The Department for Environment, Food and Rural Affairs (Defra) is
introducing wide-ranging changes to HR policies to make better use of staff
talents and take on board lessons learned during the foot and mouth crisis.
Richard Allen, corporate services director in charge of HR at the
department, said he hopes to encourage more flexibility in the use of staff
throughout the department to make the most of individual skills, an approach
that proved effective in the battle against the epidemic.
At the forefront of the changes is new training for managers, the planned
introduction of e-HR, as well as the use of on-the-spot bonuses to encourage
staff performance (as reported in Personnel Today last week).
Allen joined Defra in September, midway through the foot and mouth outbreak
and only two months after the department was formed when the Ministry of
Agriculture, Fisheries and Food combined with sections of the Department of the
Environment, Transport and the Regions.
He said that because Defra incorporated two departments with completely
different personnel systems, he had shied away from simply merging them, as he
wanted to establish a more modern HR approach, in line with Customs and Excise
– a department he had worked with previously. Allen is still developing the
department’s formal HR strategy because environment secretary Margaret Beckett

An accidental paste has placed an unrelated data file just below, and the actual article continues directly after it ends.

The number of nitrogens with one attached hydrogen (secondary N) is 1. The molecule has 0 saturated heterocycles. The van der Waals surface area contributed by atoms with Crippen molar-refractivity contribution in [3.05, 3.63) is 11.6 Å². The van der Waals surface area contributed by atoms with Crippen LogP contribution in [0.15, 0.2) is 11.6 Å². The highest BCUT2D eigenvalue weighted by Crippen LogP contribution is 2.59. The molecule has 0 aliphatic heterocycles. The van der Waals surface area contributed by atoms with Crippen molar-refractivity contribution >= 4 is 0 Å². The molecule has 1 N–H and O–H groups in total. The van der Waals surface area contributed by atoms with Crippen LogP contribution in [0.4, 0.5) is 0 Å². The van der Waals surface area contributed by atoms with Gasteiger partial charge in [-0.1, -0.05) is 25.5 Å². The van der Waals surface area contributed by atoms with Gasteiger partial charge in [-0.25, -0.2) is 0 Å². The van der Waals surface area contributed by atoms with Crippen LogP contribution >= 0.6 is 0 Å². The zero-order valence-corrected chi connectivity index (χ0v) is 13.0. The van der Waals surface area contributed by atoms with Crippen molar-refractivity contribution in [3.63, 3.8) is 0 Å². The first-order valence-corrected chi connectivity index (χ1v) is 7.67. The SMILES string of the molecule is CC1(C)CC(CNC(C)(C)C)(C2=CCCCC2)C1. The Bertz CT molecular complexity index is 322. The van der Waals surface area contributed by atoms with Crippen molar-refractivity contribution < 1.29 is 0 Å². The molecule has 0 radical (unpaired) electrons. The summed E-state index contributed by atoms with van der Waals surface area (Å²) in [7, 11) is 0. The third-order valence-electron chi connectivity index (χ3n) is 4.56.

is in the process of drawing up her overall aims for Defra.
Allen, who hopes the HR strategy can be presented to the board by the summer,
explained: "Though I have views on the sort of thing [the HR strategy]
should look like, I need to be clear that it is going to deliver what the
business really wants."
He is planning to make the organisation less hierarchical to build on
progress made during the foot and mouth crisis when staff were given increased
flexibility in their job roles and skills were transferred more easily though
The HR department is encouraging managers to make the best use of their
people’s skills, to be flexible and to give staff more responsibility where
As part of this process Defra managers are being put through leadership
programmes, which aim to improve their people management by giving them the
confidence to act on their own initiative to match jobs with the staff best
equipped to do them.
Senior managers will also be given greater powers to reward staff for
outstanding performance through the introduction of on-the-spot bonuses of up
to £300, which will run in parallel with the annual bonus scheme.
Directors and heads of department will have about 0.02 per cent of the total
salary budget to give away for the bonuses, which Allen thinks will help
improve morale and motivation. He stressed the awards will be monitored
carefully and reviewed in conjunction with the unions.
Allen is also keen to introduce e-HR because it will allow managers to
assign employees more efficiently to areas where they are most needed.
"What I would like is something where people are encouraged to enter
what skills they have and what areas they would like to work in, so they are
much more part of an open market," he said.
Allen said Defra is working with consultants to develop a suitable e-HR
system, which can also be used to provide online training and development.
By Quentin Reade